One children’s health official wasn’t sure how the combination of a holiday school break and holiday gatherings might affect the trends. But one thing’s for sure: Health care workers expect the situation to continue into the new year, said Dr. Kevin Carney, associate chief medical officer for Children's Hospital Colorado.
That’s even if RSV slows down — because the flu started ramping up in November, Carney said.
“We are pretty much mentally preparing to have no break between these respiratory infections,” Carney said, adding, “I don’t see a scenario in the next month or two where we don’t have very busy emergency departments and inpatient units.”
Then there’s COVID. Colorado listed 440 people as “currently hospitalized” with coronavirus the week of Nov. 29, with numbers trending upward. For instance, there were just 145 hospitalizations the week of Sept. 20.
The state also posted a seven-day average of eight deaths among COVID cases on Nov. 19, up from an average of three deaths about a month earlier.
But when it comes to kids, health officials are focused on RSV.
“For influenza, most of our hospitalizations have been among adults, and then we see really the inverse of that for RSV,” Herlihy said, emphasizing the risk to children, during a separate news conference.
Most children get an RSV infection by the time they are 2 years old, according to the state health department. Some infants and young children may be at higher risk for more-severe illness from RSV, such as bronchitis or pneumonia.
The illness is more pervasive this year because young children now have less built-up immunity, according to a University of Chicago Medicine article.
Earlier in the pandemic, due to masking and social distancing, young children were not exposed to common germs, according to the article. Now, some 1- and 2-year-olds are experiencing their first RSV infection, the article says.
Carney, the Children’s Hospital doctor, told news reporters his buildings are packed.
“Our hospital continues, at all of our sites, to be really functioning at 100% capacity in all of our units,” Carney said.
It is possible RSV cases have peaked, but the hospital is still contending with high numbers of patients — and it has seen a “significant uptick” in the number of patients showing up who have known influenza, Carney said.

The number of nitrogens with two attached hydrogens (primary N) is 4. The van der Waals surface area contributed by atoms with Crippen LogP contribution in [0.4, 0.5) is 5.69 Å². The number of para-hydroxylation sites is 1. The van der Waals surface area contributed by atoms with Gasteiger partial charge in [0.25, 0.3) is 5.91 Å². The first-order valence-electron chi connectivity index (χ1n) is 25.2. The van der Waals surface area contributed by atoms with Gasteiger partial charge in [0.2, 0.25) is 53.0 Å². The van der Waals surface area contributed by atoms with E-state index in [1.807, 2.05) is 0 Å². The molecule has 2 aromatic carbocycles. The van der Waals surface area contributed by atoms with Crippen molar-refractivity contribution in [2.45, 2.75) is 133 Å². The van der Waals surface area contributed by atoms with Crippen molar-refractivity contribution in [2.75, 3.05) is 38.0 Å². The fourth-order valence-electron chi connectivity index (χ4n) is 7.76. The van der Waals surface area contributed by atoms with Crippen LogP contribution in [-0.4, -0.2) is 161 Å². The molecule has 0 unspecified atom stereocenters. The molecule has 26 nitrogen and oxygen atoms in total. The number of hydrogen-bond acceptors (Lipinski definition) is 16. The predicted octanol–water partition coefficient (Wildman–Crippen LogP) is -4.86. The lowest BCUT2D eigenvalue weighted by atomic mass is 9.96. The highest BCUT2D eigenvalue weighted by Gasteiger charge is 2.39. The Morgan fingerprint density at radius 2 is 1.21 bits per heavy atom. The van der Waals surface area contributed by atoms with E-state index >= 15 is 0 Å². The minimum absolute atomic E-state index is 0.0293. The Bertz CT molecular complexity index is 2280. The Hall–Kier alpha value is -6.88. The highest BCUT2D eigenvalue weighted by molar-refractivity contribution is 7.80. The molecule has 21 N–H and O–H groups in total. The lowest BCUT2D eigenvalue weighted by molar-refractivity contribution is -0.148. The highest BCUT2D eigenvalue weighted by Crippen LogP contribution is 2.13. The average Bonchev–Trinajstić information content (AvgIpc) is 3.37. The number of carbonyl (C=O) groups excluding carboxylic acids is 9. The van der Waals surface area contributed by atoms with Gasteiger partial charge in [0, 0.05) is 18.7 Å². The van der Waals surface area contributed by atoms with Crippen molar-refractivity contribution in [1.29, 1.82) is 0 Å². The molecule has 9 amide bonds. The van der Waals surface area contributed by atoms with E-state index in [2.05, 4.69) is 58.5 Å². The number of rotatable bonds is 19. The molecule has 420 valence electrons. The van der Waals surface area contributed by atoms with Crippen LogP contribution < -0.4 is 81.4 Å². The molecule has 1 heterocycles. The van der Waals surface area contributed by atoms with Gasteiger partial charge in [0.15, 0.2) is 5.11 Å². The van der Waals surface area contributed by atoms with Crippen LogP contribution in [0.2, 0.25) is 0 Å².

It all adds up to mean that the end of respiratory illness season is a long way off, Carney said.
“It’s the million-dollar question what’s going to happen after Thanksgiving for us. Historically, we can sometimes count on when kids are out of school that infectious diseases will decrease,” Carney said.
But as people travel and get together with family and friends, viruses tend to spread, Carney added.
Colorado has seen 517 flu hospitalizations from Oct. 2 through Nov. 26, according to the state’s flu data webpage. And the flu season could be more severe than in recent years, officials say.
As of Nov. 17, there were only two pediatric intensive-care unit, or ICU, beds available in Colorado, according to the state health department.
More recently, there were still just two available pediatric ICU beds out of 94 in the state as of Nov. 29, the department told CCM.
“The number of hospital beds is dynamic and refers to staffed beds, not physical beds,” the department said in a statement. The number depends on how many qualified health care professionals are available to work those beds.
Hospitals have taken action to expand capacity, with adult hospitals “starting to admit teenagers into their adult ICUs that they previously wouldn’t have seen,” Scott Bookman, director of the state Division of Disease Control and Public Health Response, said.
“They are also starting to bring much younger patients into their neonatal intensive-care units that traditionally wouldn’t serve this population,” Bookman said.
He added: “We’re also seeing adult hospitals simply being able to hold onto many of these children at their facilities rather than needing to transfer them to a pediatric center.”
Children’s Hospital Colorado, a system with locations around the Denver metro area and in Colorado Springs, has asked for help from adult hospitals, Carney said.